Elikem Dodor

Sometimes our job happens to match up with our talents. For Nubian Message Editor-in-Chief Elikem Dodor, a third-year studying science, technology and society, there was no lack of the talents required for her to fill the role of her job.

Dodor had an early connection to Nubian Message because a previous editor-in-chief went to high school with her sister. It was then when she was introduced to the world of Nubian Message and knew she wanted to work at the publication.

Similar to her managing editor, Ugonna Ezuma-Igwe, Dodor began as a layout designer, putting together the structure, designs and framework of the pages that Nubian Message published. She later expanded and diversified her interests and began to show her talents in other areas, eventually working her way up to editor-in-chief.

“I started off as a layout designer,” Dodor said. “I became a staff writer. I became a photographer. I became a social media manager. I was doing all the aspects of being editor-in-chief.”

Dodor said this experience in different areas around the publication allows her to be a better editor-in-chief and do more for the publication as a whole.

“Being editor-in-chief of Nubian Message means filling in the gaps,” Dodor said. “While I do have a staff, if I notice that something is lacking, I have the capabilities to fill in those blanks. I’m always seeing what we need.”

Dodor said Nubian Message’s already small staff requires her to “go behind the role” of what an editor-in-chief would normally do, like checking in with section editors, being a bridge between the public and the paper and focusing on the business side of the paper, but that has been worsened by the COVID-19 pandemic and the staff decrease that resulted from it. However, Dodor said she’s willing to do all of this because she wants Nubian Message to succeed and flourish, as it is embedded into the fabric of campus.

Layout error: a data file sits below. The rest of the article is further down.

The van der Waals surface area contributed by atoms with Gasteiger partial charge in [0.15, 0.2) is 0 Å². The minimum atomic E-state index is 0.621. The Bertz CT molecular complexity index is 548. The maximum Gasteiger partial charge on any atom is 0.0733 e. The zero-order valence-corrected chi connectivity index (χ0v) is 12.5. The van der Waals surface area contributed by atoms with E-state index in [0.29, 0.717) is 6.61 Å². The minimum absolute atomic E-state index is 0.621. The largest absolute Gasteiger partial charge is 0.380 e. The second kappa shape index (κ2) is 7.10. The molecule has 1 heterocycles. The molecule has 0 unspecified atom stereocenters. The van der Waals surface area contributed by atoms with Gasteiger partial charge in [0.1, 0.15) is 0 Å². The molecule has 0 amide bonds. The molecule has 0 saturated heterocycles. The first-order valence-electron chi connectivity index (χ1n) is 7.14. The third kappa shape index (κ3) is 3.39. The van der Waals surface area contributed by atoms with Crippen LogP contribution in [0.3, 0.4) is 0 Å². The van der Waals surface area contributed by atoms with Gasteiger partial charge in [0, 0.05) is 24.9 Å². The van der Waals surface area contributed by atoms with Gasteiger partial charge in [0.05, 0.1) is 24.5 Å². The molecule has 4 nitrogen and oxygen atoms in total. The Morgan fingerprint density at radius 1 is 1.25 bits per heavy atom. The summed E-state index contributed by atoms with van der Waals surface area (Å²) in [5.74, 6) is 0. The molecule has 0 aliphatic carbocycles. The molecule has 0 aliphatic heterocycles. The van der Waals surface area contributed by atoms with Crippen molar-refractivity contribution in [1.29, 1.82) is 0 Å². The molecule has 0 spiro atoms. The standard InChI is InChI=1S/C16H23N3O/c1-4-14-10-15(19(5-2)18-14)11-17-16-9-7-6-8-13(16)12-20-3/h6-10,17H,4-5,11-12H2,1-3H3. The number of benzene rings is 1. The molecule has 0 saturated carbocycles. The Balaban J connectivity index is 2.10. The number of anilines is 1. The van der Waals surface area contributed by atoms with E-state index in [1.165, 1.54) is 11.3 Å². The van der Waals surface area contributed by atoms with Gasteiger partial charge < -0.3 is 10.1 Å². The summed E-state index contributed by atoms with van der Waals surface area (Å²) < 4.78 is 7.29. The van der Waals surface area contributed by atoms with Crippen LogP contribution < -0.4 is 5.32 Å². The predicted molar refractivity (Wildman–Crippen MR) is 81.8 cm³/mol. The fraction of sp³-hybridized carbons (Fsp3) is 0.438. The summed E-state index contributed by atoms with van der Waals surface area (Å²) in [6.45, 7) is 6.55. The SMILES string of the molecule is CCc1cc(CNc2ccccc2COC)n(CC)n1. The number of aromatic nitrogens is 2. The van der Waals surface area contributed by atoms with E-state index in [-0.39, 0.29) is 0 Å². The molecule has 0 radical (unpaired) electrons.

“I feel like Nubian is giving the voice to the unheard,” Dodor said. “Because a majority of our staff is minorities or of marginalized communities, we have that viewpoint of looking into things, and we seek out stories and look at things in a different way. We’re more than just a newspaper. We’re the confidant to help you figure things out and ask questions that haven’t been answered on a university level.”

Furthermore, Dodor feels like the events of this summer — with the effects of COVID-19, the nationwide protests against police brutality and the University’s response to these — has shed a light on Nubian Message and allowed it to take a more active role in the conversations being held within the University.

“We started off with summer coverage, which Nubian has never done before,” Dodor said. “Especially with our meeting with the chancellor, our summer work really opened doors for us to allow us to be part of committees and getting us updates from the University that we haven’t had before.”

According to Dodor, the staff reduction and remote work that has come out of the pandemic may change the way Nubian Message could run in the future. 

“Working remotely is a whole different thing, but I think it’s pushing us toward the future and being more efficient,” Dodor said. “I don’t think we’re ever going to go back to having more than two people in the office at a time because you realize a lot of the work is done remotely.”

While the hours and amount of time that she and her staff put in may not be ideal, Dodor said she is grateful for those hours because they have allowed her to build friendships and relationships that keep her returning to Nubian Message. 

“It pushes me to know that there are people out there who have my back,” Dodor said.

Looking to the future, Dodor would like Nubian Message to be able to experiment more with what it publishes. She wants to see an expansion into less “hard-hitting news” and recently started a series called Elikem’s Corner, where she publishes poems.

Learning about Dodor, it’s not shocking that she can also write poetry. Dodor excels in many areas, and that is evident in the work that she does.

“I consider myself a multifaceted individual,” Dodor said. “I dance. I write poems. I like to read. I do yoga. I do hair. I do a lot of different things. I’m interested in science, finance and law. I have many layers.”

For more information about Nubian Message, visit the publication’s website.

Arts & Culture Editor

My name is Austin Dunlow and I am the Arts & Entertainment Editor at Technician. I'm in the Graduating Class of 2021 with a major in Political Science. I have been at Technician since February of 2019.